CORK rowing ace Ronan Byrne enjoyed a very productive 2019 season.
The UCC rower partnered Philip Doyle to a silver medal in the double sculls at the World Rowing Championships. Ronan concluded his season by capturing the gold medal in the single sculls at the European U23 Championships.
The ambitious Cork rower is delighted with the progress he made this year: “Winning the medal was a big step in the Olympic dream as it showed me that all the hard training during the year paid off and that Irish heavyweight rowing is climbing the international ladder. It is also great to see the inspirational effect it had on younger rowers,” he declared.
Ronan was thrilled with the performance both he and his rowing partner Philip produced at the WorldChampionships which were held in September. The duo produced a great display which enabled them to claim a silver medal. They also qualified the double sculls for next year’s Olympic Games in Tokyo.
“I knew that Philip and I could take a medal since we won silver in Rotterdam at the World Cup 3 event, although the coaches pressed us hard to make sure complacency didn’t creep in to our performance. The heavyweight double will race at the Olympics. Philip and I will be the crew unless there is a serious injury or illness in which case a reserve will deputise.”
Following his heroics in Austria, Ronan then travelled to Greece where he won gold at the European U23 Championships. Ronan produced an assured display which enabled him to win the race by over a length from the much vaunted Russian rower Alexander Vyazovkin.
He was delighted with the quality of his performance in the single sculls: “I wouldn’t say winning the single at the European U23’s is my greatest achievement, but it is definitely up there with my top races. The regatta went exactly as I planned. The single is a much more personal and aggressive race I find. Although I believe I can push myself harder in the double. At the moment I enjoy racing the double more as this is the boat which qualified for the Olympic Games in Tokyo.”
Ronan and his national team colleagues are in the midst of a gruelling training regime. They are undergoing trials and putting in huge hours on gym programmes in preparation for next year’s Olympics. Ronan is happy with his training programme and is eagerly looking forward to competing at the Olympic Games.
“We have been in a full training programme for the last eight weeks and we will keep going with this right up to Tokyo. Rowers all over the world are in full swing getting ready for the Olympics and so are we. Making it to the Olympics has been a personal goal for the last few years. It is a huge achievement. The big goal however is to win an Olympic medal for Ireland.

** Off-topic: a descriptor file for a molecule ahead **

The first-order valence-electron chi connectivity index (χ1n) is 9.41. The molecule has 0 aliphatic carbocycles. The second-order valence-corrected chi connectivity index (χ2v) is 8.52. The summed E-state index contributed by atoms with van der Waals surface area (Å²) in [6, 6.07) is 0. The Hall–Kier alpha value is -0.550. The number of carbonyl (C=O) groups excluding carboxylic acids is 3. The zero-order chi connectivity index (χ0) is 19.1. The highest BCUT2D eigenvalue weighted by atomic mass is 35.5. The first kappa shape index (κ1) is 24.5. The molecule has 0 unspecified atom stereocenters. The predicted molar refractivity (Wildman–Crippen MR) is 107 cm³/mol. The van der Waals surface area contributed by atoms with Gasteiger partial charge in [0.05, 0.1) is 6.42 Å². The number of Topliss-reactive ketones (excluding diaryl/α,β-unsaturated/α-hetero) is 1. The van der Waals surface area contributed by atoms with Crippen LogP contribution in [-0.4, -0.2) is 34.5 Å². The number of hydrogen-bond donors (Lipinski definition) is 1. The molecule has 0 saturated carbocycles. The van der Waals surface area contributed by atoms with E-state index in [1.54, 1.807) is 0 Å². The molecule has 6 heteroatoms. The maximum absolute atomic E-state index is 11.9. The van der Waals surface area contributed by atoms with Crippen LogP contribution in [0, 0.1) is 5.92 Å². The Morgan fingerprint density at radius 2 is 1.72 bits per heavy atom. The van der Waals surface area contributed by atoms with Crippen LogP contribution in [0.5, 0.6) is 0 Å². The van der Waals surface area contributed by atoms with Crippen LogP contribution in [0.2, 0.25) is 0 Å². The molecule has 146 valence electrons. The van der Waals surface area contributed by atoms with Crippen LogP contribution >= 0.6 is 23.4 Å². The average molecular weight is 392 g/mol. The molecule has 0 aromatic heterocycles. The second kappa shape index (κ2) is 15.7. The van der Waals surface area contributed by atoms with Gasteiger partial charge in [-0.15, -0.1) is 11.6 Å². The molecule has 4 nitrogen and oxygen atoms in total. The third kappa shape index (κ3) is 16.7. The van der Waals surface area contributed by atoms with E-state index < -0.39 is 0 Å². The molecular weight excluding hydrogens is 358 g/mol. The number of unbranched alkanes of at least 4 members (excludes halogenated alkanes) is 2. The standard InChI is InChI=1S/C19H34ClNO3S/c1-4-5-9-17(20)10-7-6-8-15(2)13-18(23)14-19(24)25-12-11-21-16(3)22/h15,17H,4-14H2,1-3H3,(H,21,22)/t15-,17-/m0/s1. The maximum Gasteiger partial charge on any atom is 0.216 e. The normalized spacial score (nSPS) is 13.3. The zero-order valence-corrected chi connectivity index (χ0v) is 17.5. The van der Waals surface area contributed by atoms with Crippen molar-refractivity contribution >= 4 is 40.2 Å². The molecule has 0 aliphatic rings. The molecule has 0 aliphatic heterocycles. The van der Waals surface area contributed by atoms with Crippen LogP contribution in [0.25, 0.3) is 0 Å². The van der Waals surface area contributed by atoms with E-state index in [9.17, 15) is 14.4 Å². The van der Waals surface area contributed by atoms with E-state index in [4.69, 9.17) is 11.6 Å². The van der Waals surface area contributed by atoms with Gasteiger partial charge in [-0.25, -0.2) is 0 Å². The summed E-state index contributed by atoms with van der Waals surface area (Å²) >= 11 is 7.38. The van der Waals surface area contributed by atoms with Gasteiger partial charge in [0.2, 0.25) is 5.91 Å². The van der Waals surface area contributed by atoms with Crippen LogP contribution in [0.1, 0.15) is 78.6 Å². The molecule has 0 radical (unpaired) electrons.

“I’ve won the first two national water trials which were held in October and November respectively. The next water trial will be over 2,000 metres in February. All our immediate focus is on training hard and getting ready for the next water trial.”
Rowing in Ireland is thriving. Numbers participating in the sport throughout the country are growing on an annual basis. The success of the O’Donovan brothers, Paul and Gary, at the last Olympic Games in Rio has acted as a catalyst for the huge upturn in popularity of rowing.
Ronan admits their silver medal success in Rio has helped inspire him in his quest for success.
“The O’Donovan’s success in Rio came at the same time I went to my first World Championships. Seeing how well they did at such a young age showed me that age doesn’t necessarily offer an advantage in rowing.”
Cork rowers will be very much to the fore when the Irish team for the Olympics will be confirmed next year. The O’Donovan brothers, the McCarthy twins, Fintan and Jake, Shane O’Driscoll and Mark O’Donovan, all members of Skibbereen RC will all be vying for places on the various boats. Ronan is very good friends with all the other Cork rowers: “We all get along really well, so when we go away for regattas and to the World Championships it is great fun. Rowing is still a relatively small sport in Ireland, so everyone knows each other. The competition for places is very intense and brings out the best in everyone.”
Ronan started rowing with Shandon Boat Club at the age of 11 and has great memories of his time competing with Shandon BC.
“I started out in Shandon Boat Club on the Marina. I currently row with UCC Rowing Club, but I still train out of Shandon regularly. I always see the lads I grew up with there.”
The 21-year-old, who went to secondary school in Douglas Community School, is delighted to see his former alma mater have started a rowing team.
“When I was in DCS there was only a handful of rowers. It is fantastic to see the numbers participating have increased and the teachers are investing time in developing rowing. They are competing in the indoor competitions and they have enjoyed a very successful start.”
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